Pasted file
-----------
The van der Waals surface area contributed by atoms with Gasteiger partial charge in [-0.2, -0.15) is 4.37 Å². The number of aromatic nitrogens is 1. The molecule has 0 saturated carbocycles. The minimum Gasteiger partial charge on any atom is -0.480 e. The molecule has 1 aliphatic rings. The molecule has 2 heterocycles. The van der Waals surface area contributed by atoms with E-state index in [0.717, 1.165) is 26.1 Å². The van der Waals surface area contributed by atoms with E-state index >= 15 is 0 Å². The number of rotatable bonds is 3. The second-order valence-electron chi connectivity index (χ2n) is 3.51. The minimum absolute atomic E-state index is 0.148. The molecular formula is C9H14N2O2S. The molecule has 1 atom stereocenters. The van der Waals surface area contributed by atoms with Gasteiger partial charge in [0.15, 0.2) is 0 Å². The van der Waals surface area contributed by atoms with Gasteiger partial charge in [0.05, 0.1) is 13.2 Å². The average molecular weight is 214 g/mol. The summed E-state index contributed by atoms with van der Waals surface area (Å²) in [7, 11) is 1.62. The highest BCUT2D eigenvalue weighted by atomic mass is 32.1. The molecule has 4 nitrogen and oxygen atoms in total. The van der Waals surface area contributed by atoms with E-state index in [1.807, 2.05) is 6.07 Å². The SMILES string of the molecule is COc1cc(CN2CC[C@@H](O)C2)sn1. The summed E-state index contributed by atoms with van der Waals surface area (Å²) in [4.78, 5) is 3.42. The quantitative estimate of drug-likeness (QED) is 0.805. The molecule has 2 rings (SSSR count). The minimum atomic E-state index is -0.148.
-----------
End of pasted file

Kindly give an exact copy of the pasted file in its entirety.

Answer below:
The van der Waals surface area contributed by atoms with Gasteiger partial charge in [-0.2, -0.15) is 4.37 Å². The number of aromatic nitrogens is 1. The molecule has 0 saturated carbocycles. The minimum Gasteiger partial charge on any atom is -0.480 e. The molecule has 1 aliphatic rings. The molecule has 2 heterocycles. The van der Waals surface area contributed by atoms with E-state index in [0.717, 1.165) is 26.1 Å². The van der Waals surface area contributed by atoms with E-state index >= 15 is 0 Å². The number of rotatable bonds is 3. The second-order valence-electron chi connectivity index (χ2n) is 3.51. The minimum absolute atomic E-state index is 0.148. The molecular formula is C9H14N2O2S. The molecule has 1 atom stereocenters. The van der Waals surface area contributed by atoms with Gasteiger partial charge in [0.15, 0.2) is 0 Å². The van der Waals surface area contributed by atoms with Gasteiger partial charge in [0.05, 0.1) is 13.2 Å². The average molecular weight is 214 g/mol. The summed E-state index contributed by atoms with van der Waals surface area (Å²) in [7, 11) is 1.62. The highest BCUT2D eigenvalue weighted by atomic mass is 32.1. The molecule has 4 nitrogen and oxygen atoms in total. The van der Waals surface area contributed by atoms with E-state index in [1.807, 2.05) is 6.07 Å². The SMILES string of the molecule is COc1cc(CN2CC[C@@H](O)C2)sn1. The summed E-state index contributed by atoms with van der Waals surface area (Å²) in [4.78, 5) is 3.42. The quantitative estimate of drug-likeness (QED) is 0.805. The molecule has 2 rings (SSSR count). The minimum atomic E-state index is -0.148.